Rotella on Fox News Night Is A World War II Vet's Bible Offensive?

Shannon Bream: All right. Brian Claypool, what is the argument against it?

Brian Claypool: Hey, Shannon. Look, two years ago, my beloved Pittsburgh Steelers were deprived of playing in the Super Bowl because of a call by a referee against the New England Patriots at the end of the game. I was so upset, but there was a rule in place that I didn’t like, and I thought the rule was unfair. Same thing applies here.

The rule book is the First Amendment. The establishment clause says, “The government cannot give preference to one religion over another,” and more important, “The government can’t give preference to religion over non-religion.” And here, a Bible, unfortunately, is an instrument of faith. It’s an instrument of religion and it’s being used to advance the religion, the Christian faith. I happened to be a Christian, but unfortunately, there is a rule, and it’s breaking the rule.

Shannon Bream: Okay, Bryan Rotella, we go to Exhibit B. This is part of the lawsuit now filed against the director of the VA Hospital. It says, “We would all be outraged if the hospital only provided care to Christians or denied care to nonbelievers or those who worship their god in other ways. The placement of a Christian Bible on this sacred table is just as objectionable.”

Bryan Rotella: Well, Shannon, it’s really hard for me to go against another Brian. Now, Brian doesn’t spell it with a Y and that’s important to me, but what I’m going to tell you is this. I’m fired up about this tonight. Shannon, for this reason, this was a World War II veteran who donated his Bible. Why? For the VA, the Veterans Administration in New Hampshire, to display on behalf of those who have been missing in action or POWs. It’s like a historical artifact. And a little bit of push back on Brian. Really what’s at issue here is the establishment clause in, is what the VA doing, does it have some type of purpose or in fact to support or endorse religion? It’s a political artifact. The question I’d ask is, what’s next? Are we going to go back and watch old M*A*S*H reruns, take Father Mulcahy out with CGI, and have a safe space?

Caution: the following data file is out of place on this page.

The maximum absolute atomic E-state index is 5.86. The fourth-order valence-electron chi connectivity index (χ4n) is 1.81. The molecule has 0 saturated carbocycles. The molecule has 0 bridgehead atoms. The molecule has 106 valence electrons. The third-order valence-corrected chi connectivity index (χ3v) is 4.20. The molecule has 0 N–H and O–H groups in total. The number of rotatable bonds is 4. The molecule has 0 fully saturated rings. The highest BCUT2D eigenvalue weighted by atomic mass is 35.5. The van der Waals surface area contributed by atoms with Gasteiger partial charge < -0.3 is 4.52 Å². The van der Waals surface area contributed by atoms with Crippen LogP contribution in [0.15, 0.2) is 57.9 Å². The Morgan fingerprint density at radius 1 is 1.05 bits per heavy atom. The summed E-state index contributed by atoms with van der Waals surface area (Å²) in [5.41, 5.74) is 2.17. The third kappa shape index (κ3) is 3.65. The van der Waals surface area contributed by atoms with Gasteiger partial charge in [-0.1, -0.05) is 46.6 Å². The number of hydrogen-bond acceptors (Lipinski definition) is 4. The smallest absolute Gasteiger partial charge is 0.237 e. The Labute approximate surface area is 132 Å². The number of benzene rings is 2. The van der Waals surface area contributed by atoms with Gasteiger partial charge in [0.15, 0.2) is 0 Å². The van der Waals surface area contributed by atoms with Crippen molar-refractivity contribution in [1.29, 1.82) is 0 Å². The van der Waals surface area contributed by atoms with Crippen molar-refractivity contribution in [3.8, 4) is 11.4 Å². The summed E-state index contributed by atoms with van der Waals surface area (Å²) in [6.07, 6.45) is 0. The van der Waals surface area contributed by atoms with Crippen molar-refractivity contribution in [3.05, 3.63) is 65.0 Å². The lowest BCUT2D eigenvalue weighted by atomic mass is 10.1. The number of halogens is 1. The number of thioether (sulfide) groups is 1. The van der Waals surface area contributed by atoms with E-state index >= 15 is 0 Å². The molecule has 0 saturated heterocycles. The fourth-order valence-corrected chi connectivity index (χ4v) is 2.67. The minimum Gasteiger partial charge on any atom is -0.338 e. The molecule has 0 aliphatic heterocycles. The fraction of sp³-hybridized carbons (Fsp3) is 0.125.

Shannon Bream: Huh. Brian Claypool. What do you think about that idea?

Brian Claypool: Look, at the end of the day, the law is imperfect. You don’t shoot the messenger. The law is a law. There’s a couple cases, Shannon, that dealt with this in the U.S. Supreme Court. There was one in Kentucky. Two counties in Kentucky had The 10 Commandments in courthouses. The U.S. Supreme Court said, “You can’t do that,” because there was no historical connection between The 10 Commandments and the courthouses. So, I hear what Bryan’s saying. I’d like to see it changed, but that is the law of the land.

Shannon Bream: All right, Bryan Rotella, final argument from you, and then we put it to the jury.

Bryan Rotella: Oh, I just got to say, we’ve got to look at who’s bringing the lawsuit. The gentleman who’s bringing these lawsuits, he’s got a business where he does this. It looks to me like it’s an industry to bring lawsuits. Ultimately, who’s hurt here? That World War II veteran. I think that’s wrong. I think ultimately the purpose, in effect, wasn’t in any way to endorse religion. It’s an artifact, something that we should cherish in American history.

Shannon Bream: All right, Bryan Rotella. Brian Claypool, you have major arguments. Thank you, gentlemen, for your legal expertise tonight. Folks at home, you’re the jury now, so tweet us, @FoxNewsNight, or @ShannonBream to let us know what you think and how you’d vote in this case. Gentlemen, thank you so much.

Bryan Rotella: Thank you, Shannon.

Brian Claypool: You bet. Thank you, Shannon.

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